I urge all those caring for children and young people, whether families or professionals, to watch it.

Kate Cowell


Austerity only works one way

Will Hutton is concerned the turmoil in France (as part of the wider euro-zone crisis) might result in France leaving the EU, with subsequent beggar-thy-neighbour economic policies and competitive devaluation (“France is in turmoil as advocates of austerity and investment fight it out“, Comment). However, arguably such policies predate and are a major cause of the crisis. In the supposed golden years of the euro, from 2000 to 2007, German real wages declined by some 9%. This austerity amounted to devaluation, effectively leaving the southern eurozone nations unable to compete. In response, many of these latter have also adopted austerity, increasing pressure on France to abandon her progressive economic policies.

In the context of a competitive international economy, austerity is only a useful policy if other nations refrain from its adoption. Competitiveness is, after all, a relative concept, not an absolute. Although, to each nation considered in isolation austerity makes some sense, for the continent as a whole it spells stagnation (at best).

Kevin Albertson

Manchester Metropolitan University

Do it on TV like they do on TV

Peter Preston has a justifiable go at the arcane set of rules governing the party leaders’ election debates (“If we want better debates, we need a new rule book“, News). Surely Peter, like every real politician and political journalist, is an aficionado of the American TV series The West Wing. If so, he will recall the Democrat and Republican candidates stepping out for their final television debate and the Republican candidate, played by Alan Alda, saying to his opponent, played by Jimmy Smits: “Shall we just forget all the rules and debate the issues?”

There followed an enthralling political debate apparently improvised by the two actors. If a lead can be given by actors in fiction it should be easy to do it with real politicians!

Michael Meadowcroft


Snapshot Jane Lamb new Snapshot … Jane Lamb’s father, Elliott, in Crete, 1941. Photograph: PR

Snapshot: Dad’s lucky wartime escape

This is my father, Elliott, in Crete in 1941. He was a despatch rider in the British army and had sent the photograph on a postcard to my grandmother. She had not seen him since he and his brother had set off for a Territorial Army camp in the summer of 1939. He had been sent to France when the second world war broke out and was later evacuated to Crete from Athens, following Germany’s invasion of Greece. He was nearly 21.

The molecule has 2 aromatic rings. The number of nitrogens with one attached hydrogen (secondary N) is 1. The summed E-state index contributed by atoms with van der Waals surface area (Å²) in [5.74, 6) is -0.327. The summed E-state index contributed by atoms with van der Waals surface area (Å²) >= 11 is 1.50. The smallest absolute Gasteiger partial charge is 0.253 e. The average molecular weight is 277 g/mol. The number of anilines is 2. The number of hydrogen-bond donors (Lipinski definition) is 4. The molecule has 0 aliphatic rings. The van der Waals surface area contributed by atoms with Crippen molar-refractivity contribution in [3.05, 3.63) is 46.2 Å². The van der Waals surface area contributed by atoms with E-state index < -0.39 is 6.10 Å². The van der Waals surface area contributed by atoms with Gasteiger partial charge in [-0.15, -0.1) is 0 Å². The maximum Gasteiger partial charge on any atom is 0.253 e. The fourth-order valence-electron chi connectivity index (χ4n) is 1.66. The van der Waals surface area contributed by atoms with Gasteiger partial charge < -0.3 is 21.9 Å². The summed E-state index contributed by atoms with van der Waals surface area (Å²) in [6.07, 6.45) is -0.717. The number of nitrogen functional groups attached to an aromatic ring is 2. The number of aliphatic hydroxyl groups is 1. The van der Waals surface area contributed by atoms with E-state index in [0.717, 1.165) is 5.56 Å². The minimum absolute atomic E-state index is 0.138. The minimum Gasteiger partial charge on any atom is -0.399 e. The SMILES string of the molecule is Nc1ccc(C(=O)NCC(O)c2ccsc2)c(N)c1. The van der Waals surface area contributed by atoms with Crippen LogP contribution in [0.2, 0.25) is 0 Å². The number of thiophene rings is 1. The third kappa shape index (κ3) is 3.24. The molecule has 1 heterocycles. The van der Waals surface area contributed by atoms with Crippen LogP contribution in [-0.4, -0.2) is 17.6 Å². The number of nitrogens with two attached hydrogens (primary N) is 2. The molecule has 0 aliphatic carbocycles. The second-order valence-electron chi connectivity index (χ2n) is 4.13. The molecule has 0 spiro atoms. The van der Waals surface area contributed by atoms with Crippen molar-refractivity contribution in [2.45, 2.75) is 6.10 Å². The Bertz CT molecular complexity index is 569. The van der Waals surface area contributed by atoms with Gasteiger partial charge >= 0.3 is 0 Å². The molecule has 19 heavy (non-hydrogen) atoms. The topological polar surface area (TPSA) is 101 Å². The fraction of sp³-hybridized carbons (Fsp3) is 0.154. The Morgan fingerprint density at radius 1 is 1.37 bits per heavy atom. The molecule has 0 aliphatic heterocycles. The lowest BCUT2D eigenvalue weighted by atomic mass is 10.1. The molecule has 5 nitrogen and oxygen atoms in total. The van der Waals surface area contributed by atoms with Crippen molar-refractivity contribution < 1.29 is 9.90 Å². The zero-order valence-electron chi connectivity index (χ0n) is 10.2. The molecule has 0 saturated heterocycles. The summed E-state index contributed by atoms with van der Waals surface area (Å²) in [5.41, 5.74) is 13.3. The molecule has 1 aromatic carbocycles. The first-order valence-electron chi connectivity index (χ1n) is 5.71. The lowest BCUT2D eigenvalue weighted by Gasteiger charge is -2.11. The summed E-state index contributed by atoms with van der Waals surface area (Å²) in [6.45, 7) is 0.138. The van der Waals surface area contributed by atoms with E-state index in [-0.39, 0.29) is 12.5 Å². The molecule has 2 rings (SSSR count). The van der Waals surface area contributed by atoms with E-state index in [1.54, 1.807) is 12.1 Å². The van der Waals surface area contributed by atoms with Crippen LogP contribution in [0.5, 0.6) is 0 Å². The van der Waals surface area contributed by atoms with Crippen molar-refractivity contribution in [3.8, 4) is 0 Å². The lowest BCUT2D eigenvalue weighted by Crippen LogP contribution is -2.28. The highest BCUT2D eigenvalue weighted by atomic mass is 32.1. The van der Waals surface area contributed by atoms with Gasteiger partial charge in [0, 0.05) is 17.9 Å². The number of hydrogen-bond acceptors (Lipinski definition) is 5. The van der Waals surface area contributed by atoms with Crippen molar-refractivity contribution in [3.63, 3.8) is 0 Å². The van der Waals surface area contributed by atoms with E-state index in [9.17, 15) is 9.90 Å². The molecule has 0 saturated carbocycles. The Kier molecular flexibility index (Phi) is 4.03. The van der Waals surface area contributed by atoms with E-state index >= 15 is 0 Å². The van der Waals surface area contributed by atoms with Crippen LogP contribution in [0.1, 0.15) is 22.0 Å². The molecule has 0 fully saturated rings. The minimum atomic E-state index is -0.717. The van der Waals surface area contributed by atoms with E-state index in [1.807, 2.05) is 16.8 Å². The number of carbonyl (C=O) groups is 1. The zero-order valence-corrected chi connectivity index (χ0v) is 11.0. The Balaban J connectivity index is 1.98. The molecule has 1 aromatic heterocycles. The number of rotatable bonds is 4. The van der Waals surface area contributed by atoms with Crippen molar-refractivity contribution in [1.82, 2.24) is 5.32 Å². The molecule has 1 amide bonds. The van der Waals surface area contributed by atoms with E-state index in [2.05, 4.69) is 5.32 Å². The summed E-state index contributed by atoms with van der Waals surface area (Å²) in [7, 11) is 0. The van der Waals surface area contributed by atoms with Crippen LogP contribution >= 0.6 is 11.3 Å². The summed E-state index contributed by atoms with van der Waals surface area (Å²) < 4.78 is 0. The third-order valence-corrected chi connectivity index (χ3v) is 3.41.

My father found himself in the chaos that surrounded the evacuation of Crete. German paratroopers were invading the island and the message went out to all troops to head for the beaches at Souda Bay, a treacherous ride through the mountains. He rode his motorbike until it ran out of fuel and walked the rest of the way.

He joined the thousands of Allied troops (Australians, British, New Zealanders) waiting to be evacuated. Boats came and went and still my father waited. Three days later, still stranded, he fell into conversation with an Australian soldier. He said he was worried he would end up as a prisoner of war if he didn’t get on the next boat.

The call went out for the Australians to board. The Australian soldier suggested that my father go on with him: their uniforms were the same colour. In a split second, my father removed the British insignia from his uniform and went aboard. It turned out to be the last boat off the island.

If he had hesitated, he would have been captured and spent the rest of the war as a prisoner of the Germans. He survived the journey to Alexandria, Egypt, and was picked to join Montgomery’s Intelligence Corps.

I was proud of my father’s daring, and never questioned whether he was right or wrong to do what he did. He did not talk about the war and the only proof we children had that he had served was a pair of “Nazi sunglasses”; a treasure that fascinated us.

He died when I was 23 and I did not have a chance to hear the story from him first-hand.

An uncle (who is now in his 90s but has a razor-sharp memory) told me recently that my account missed out an important detail.

One of the Australians in charge had pulled out a gun and pointed it at my father, saying that he would shoot him if he dared to join the Australian boat.

I would have loved to have heard my father tell his story. I have collected what fragments of the story I can, in honour of his memory.

Jane Lamb


The parents of those pupils attending free schools, whether new or relatively new, need to be assured of the quality of education their children receive (“Hundreds set to start the year in new free schools”, 31 August). It is important that free schools be inspected on the same basis as other schools. Ofsted should draw up a common inspection framework which acknowledges the particular aims and purposes of each school, whatever its type, and provides an overall evaluation of how successful the school is in relation to these. Devising and implementing such a framework will not be easy but fairness demands it.

Professor Colin Richards

Spark Bridge, Cumbria